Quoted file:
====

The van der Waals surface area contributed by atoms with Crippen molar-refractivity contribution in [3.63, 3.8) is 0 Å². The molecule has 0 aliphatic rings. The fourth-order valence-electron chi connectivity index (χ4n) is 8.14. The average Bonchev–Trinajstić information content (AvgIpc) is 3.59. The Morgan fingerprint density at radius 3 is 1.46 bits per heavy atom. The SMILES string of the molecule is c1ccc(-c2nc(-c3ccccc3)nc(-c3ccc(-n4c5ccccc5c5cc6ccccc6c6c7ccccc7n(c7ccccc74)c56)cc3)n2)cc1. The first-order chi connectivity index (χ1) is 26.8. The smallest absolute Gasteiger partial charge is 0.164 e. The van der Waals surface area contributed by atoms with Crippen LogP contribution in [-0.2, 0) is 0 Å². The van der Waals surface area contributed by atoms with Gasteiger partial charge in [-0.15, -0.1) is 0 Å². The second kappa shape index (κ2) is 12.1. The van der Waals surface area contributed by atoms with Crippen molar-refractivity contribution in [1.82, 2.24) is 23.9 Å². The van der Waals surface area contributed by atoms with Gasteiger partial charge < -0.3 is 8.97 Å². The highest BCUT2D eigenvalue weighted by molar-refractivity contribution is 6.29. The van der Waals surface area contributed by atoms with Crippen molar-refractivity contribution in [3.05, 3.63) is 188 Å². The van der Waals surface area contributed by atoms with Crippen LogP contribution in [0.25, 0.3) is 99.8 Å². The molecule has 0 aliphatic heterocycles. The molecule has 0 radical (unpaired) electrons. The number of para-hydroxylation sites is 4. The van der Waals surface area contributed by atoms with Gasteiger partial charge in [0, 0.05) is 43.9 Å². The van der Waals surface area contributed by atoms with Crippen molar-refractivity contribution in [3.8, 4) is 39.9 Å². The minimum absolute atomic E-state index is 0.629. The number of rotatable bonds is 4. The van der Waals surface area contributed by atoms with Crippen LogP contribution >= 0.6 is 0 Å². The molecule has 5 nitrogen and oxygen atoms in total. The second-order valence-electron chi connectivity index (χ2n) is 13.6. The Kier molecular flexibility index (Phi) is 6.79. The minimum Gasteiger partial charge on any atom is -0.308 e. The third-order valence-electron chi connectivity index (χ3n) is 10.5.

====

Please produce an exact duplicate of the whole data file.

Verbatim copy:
The van der Waals surface area contributed by atoms with Crippen molar-refractivity contribution in [3.63, 3.8) is 0 Å². The molecule has 0 aliphatic rings. The fourth-order valence-electron chi connectivity index (χ4n) is 8.14. The average Bonchev–Trinajstić information content (AvgIpc) is 3.59. The Morgan fingerprint density at radius 3 is 1.46 bits per heavy atom. The SMILES string of the molecule is c1ccc(-c2nc(-c3ccccc3)nc(-c3ccc(-n4c5ccccc5c5cc6ccccc6c6c7ccccc7n(c7ccccc74)c56)cc3)n2)cc1. The first-order chi connectivity index (χ1) is 26.8. The smallest absolute Gasteiger partial charge is 0.164 e. The van der Waals surface area contributed by atoms with Crippen LogP contribution in [-0.2, 0) is 0 Å². The van der Waals surface area contributed by atoms with Gasteiger partial charge in [-0.15, -0.1) is 0 Å². The second kappa shape index (κ2) is 12.1. The van der Waals surface area contributed by atoms with Crippen molar-refractivity contribution in [1.82, 2.24) is 23.9 Å². The van der Waals surface area contributed by atoms with Gasteiger partial charge < -0.3 is 8.97 Å². The highest BCUT2D eigenvalue weighted by molar-refractivity contribution is 6.29. The van der Waals surface area contributed by atoms with Crippen molar-refractivity contribution in [3.05, 3.63) is 188 Å². The van der Waals surface area contributed by atoms with Crippen LogP contribution in [0.25, 0.3) is 99.8 Å². The molecule has 0 aliphatic heterocycles. The molecule has 0 radical (unpaired) electrons. The number of para-hydroxylation sites is 4. The van der Waals surface area contributed by atoms with Gasteiger partial charge in [0, 0.05) is 43.9 Å². The van der Waals surface area contributed by atoms with Crippen molar-refractivity contribution in [3.8, 4) is 39.9 Å². The minimum absolute atomic E-state index is 0.629. The number of rotatable bonds is 4. The van der Waals surface area contributed by atoms with Crippen LogP contribution >= 0.6 is 0 Å². The molecule has 5 nitrogen and oxygen atoms in total. The second-order valence-electron chi connectivity index (χ2n) is 13.6. The Kier molecular flexibility index (Phi) is 6.79. The minimum Gasteiger partial charge on any atom is -0.308 e. The third-order valence-electron chi connectivity index (χ3n) is 10.5.